Questions for ‘The real sea monsters’

Mosasaurs, like those depicted here, may have given birth to their young while out at sea.

Mosasaurs, like those depicted here, may have given birth to their young while out at sea.

Illustration by Julius T. Csotonyi

To accompany feature ‘The real sea monsters


Before reading:

1.    Why are sharks considered to be top predators in the ocean? What makes them so fearsome?

2.    What kinds of specialized characteristics might you need to live in an ocean environment?

During reading:

1.    What is special about the pelvis of a dinosaur?

2.    What happened 252 million years ago?

3.    Why do scientists think that all ichthyosaurs were ocean dwellers?

4.    What are melanosomes?

5.    How many neck bones are found in a mammal?

6.    What is the biggest difference between a plesiosaur and a pliosaur?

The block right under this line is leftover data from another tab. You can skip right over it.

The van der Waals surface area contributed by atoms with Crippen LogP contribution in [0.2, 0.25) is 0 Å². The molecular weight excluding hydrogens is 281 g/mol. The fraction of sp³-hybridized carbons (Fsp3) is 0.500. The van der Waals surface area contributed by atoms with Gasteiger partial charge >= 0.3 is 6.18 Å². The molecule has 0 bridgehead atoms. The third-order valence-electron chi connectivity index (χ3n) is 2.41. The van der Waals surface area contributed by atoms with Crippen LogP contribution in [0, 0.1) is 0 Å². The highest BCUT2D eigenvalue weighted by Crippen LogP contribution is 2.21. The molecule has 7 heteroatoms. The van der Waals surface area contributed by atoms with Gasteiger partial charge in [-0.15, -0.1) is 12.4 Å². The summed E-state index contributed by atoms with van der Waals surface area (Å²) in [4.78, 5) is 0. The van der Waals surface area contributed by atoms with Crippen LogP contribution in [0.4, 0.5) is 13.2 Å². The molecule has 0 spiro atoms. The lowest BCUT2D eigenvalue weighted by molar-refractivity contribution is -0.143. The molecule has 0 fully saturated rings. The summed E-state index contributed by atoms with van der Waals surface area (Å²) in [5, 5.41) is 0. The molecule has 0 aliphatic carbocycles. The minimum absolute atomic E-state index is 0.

7.    Where does the word “mosasaur” come from?

8.    Based on what you read in the story, why would it have been difficult for mosasaurs to move about on land?

9.    Why do paleontologists want to find a terrestrial ancestor of ichthyosaurs?

After reading:

1.    Museums put some fossils on display, but they may keep many others in storage for years, even though it costs them money. Why would the people who run museums consider that to be a good use of funds? (Hint: How did it help some researchers mentioned in this story?)

2.    Using information from the story, find five examples of convergent evolution between ancient marine reptile and modern sea creatures, such as whales and sharks. Now suggest three more examples of convergent evolution for land reptiles and creatures, based on concepts that you learned in the story.


1.    The first mosasaurs showed up some 98 million years ago. How many years was that after the time when the first ichthyosaurs appeared in the fossil record?

2.    An adult bottlenose dolphin can grow up to 4.2 meters (14 feet) long. How many times larger was the largest-known ichthyosaur?